Cleeves certainly knows how to construct a captivating, intricate plot with lots of unexpected turns.
Author Ann Cleeves. Image supplied.
The cover design for The Long Call – like the covers for most of Ann Cleeves’s previous crime novels – is bleak. (As a matter of interest, the covers for some of her books that have been translated into a foreign language don’t follow this pattern.) However, readers know better than to judge a book by its cover, and The Long Call is by no means a bleak novel. The beach in North Devon, featured gloomily on the cover, is where some of the action in The Long Call takes place. It is among England’s loveliest beaches, with the added bonus of a view of Lundy Island, but in this book, the beach is a crime scene.
Not content with producing two of crime fiction’s most popular detectives, Vera Stanhope and Jimmy Perez, Cleeves has introduced a new detective, Matthew Venn. He is a charming and decent human being, recently and happily married to Jonathan, whom he refers to somewhat aggressively as his husband at any opportunity. Matthew’s upbringing in a strict religious sect still casts a shadow over him, although he has left the insular and restrictive beliefs of the sect far behind. Also featured in The Long Call is another detective, Jen Rafferty, a single mother of two, now free of an abusive husband.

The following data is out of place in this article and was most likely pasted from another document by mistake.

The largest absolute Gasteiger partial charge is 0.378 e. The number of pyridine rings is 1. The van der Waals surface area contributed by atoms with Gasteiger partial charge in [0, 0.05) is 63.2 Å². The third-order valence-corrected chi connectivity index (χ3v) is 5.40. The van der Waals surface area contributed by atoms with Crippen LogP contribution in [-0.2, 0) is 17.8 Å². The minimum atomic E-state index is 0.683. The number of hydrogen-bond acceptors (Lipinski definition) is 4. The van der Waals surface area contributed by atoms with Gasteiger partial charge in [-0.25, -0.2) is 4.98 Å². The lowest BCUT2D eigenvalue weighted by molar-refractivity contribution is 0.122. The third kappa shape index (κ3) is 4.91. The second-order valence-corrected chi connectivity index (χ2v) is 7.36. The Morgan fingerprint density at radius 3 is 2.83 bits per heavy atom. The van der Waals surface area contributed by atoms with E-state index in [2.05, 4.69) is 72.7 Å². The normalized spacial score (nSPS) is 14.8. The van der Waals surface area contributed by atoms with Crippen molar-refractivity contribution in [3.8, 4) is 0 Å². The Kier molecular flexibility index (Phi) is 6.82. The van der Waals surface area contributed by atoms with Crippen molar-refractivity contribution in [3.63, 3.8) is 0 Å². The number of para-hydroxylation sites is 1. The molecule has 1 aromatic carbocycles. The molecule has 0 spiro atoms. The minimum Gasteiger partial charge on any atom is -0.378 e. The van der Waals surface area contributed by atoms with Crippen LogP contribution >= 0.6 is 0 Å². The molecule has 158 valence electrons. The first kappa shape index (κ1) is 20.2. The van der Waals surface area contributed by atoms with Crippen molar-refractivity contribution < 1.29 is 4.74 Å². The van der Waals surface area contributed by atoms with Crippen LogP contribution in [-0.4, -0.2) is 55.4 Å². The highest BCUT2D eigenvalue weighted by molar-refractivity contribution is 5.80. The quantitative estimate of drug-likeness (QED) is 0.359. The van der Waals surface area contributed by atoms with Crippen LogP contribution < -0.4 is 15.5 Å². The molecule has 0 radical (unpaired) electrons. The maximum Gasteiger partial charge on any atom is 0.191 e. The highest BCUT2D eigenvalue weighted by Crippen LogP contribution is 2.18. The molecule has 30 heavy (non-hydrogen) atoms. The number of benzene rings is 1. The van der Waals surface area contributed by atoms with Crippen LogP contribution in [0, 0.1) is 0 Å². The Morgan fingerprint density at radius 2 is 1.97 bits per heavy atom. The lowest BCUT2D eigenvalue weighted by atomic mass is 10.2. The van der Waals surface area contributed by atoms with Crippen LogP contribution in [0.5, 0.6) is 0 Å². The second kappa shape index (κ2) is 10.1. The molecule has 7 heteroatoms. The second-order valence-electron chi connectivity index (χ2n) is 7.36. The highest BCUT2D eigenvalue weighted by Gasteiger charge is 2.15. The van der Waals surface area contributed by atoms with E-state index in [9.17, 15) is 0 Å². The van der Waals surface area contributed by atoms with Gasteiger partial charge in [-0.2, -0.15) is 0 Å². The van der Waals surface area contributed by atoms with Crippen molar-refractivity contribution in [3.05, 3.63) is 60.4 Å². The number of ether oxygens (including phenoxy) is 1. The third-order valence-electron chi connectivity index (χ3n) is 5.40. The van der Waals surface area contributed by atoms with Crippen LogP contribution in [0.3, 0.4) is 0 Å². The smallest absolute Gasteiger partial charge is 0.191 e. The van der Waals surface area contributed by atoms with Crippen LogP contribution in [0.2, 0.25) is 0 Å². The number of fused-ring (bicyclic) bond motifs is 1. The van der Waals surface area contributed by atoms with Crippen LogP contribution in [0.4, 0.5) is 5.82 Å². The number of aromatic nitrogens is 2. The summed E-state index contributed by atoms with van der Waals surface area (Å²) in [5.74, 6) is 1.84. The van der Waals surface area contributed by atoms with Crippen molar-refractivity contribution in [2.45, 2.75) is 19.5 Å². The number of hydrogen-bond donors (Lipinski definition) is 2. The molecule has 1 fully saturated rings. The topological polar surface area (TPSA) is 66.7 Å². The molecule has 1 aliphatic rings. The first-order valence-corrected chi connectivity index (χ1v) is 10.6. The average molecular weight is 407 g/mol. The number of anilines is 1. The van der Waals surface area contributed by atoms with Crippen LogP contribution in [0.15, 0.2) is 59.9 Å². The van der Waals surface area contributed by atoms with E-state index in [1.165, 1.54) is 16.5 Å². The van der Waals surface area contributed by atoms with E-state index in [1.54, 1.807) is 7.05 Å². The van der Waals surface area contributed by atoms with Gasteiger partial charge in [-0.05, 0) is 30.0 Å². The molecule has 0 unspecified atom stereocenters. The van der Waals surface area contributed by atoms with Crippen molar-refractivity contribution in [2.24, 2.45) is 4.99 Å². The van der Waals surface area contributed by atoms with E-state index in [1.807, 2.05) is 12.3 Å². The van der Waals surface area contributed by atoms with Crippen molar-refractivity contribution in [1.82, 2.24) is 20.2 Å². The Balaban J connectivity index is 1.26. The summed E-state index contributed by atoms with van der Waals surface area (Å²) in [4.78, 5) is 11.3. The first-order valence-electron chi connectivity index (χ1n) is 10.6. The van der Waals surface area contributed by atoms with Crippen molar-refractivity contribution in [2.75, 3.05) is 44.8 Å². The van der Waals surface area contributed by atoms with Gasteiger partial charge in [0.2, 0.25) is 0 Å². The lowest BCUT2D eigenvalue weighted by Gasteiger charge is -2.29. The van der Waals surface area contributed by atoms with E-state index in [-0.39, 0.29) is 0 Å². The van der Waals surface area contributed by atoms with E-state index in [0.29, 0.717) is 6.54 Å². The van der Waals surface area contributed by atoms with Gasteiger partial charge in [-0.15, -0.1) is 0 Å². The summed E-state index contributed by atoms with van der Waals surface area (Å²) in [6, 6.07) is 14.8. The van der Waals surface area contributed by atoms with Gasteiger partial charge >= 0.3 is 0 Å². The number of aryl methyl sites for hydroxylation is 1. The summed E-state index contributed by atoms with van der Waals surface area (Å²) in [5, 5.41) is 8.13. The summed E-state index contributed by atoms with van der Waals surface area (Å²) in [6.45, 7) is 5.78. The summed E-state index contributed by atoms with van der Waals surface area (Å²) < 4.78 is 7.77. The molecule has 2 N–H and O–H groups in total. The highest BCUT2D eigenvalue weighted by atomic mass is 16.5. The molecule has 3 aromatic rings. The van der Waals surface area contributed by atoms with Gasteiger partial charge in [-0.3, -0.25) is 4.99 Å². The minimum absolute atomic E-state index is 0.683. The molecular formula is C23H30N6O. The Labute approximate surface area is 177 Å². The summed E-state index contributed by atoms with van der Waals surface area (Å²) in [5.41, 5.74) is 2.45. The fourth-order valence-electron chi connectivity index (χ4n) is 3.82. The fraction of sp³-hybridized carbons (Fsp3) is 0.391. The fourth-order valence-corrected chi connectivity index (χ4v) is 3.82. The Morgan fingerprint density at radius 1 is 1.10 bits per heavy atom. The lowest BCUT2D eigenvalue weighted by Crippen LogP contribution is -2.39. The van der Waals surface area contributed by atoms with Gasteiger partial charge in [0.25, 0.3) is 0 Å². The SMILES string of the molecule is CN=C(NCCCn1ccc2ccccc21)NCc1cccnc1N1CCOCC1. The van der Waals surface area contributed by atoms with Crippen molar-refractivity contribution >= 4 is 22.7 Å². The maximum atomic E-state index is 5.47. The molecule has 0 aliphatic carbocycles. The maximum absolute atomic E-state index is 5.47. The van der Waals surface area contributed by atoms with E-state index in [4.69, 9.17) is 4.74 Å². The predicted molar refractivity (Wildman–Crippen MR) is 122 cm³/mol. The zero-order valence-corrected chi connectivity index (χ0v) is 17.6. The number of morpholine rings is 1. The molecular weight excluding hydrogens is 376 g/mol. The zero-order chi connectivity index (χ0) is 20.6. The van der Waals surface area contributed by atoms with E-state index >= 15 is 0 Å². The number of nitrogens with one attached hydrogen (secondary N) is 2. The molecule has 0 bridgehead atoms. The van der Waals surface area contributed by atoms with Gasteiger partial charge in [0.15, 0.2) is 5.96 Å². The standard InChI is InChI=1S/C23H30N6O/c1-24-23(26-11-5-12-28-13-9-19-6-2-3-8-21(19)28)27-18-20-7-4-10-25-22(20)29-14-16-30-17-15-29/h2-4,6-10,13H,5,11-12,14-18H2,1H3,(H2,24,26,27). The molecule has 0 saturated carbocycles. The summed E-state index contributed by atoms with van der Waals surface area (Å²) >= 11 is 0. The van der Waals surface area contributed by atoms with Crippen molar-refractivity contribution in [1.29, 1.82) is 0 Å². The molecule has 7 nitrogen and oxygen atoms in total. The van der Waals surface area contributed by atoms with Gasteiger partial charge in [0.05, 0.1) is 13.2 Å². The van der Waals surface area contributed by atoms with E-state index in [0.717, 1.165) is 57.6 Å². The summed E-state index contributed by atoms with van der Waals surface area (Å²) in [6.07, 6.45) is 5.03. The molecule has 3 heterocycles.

Some crime novels, notably Agatha Christie’s, are strewn with clues and challenge the reader to beat the author’s detective to uncover the perpetrator. Other crime novels, such as those by PD James, focus more on justice and retribution. Cleeves’s Matthew Venn and Jen Rafferty are more human, more like ordinary people than Hercule Poirot or Commander Adam Dalgliesh. Mathew and Jen follow police procedure and their success depends not only on their acumen but on teamwork. For the reader of The Long Call, the fascination is not in out-thinking the detectives, but in watching with interest and excitement as they do their work and slowly but surely close in on the villains.
Cleeves likes to place her stories in a rural setting. North Devon is an interesting choice, with its influx of tourists in the summer and insufficient work for the locals in the winter. It is a place where a police officer can afford a house walking distance from the sea: when Matthew wakes up one morning, the ‘sun was shining again on the mound of Castle Hill, making the grass look new and impossibly green. He’d woken to a high tide; the sound of water outside the bedroom window had invaded his dreams.’ As the story progresses, the reader gets intriguing glimpses of the countryside.
The Long Call is a lengthy mystery with many twists and turns. It builds slowly to an exciting and satisfying climax, but the leisurely pace is deceptive; something new and surprising keeps happening. Cleeves certainly knows how to construct a captivating, intricate plot with unexpected events that, when all is revealed, lead to a satisfying and logical conclusion.
4 stars out of 5 ★★★★
The Long Call by Ann Cleeves
Categories: Fiction | Crime and mystery
Release Date: 10 September 2019
First published on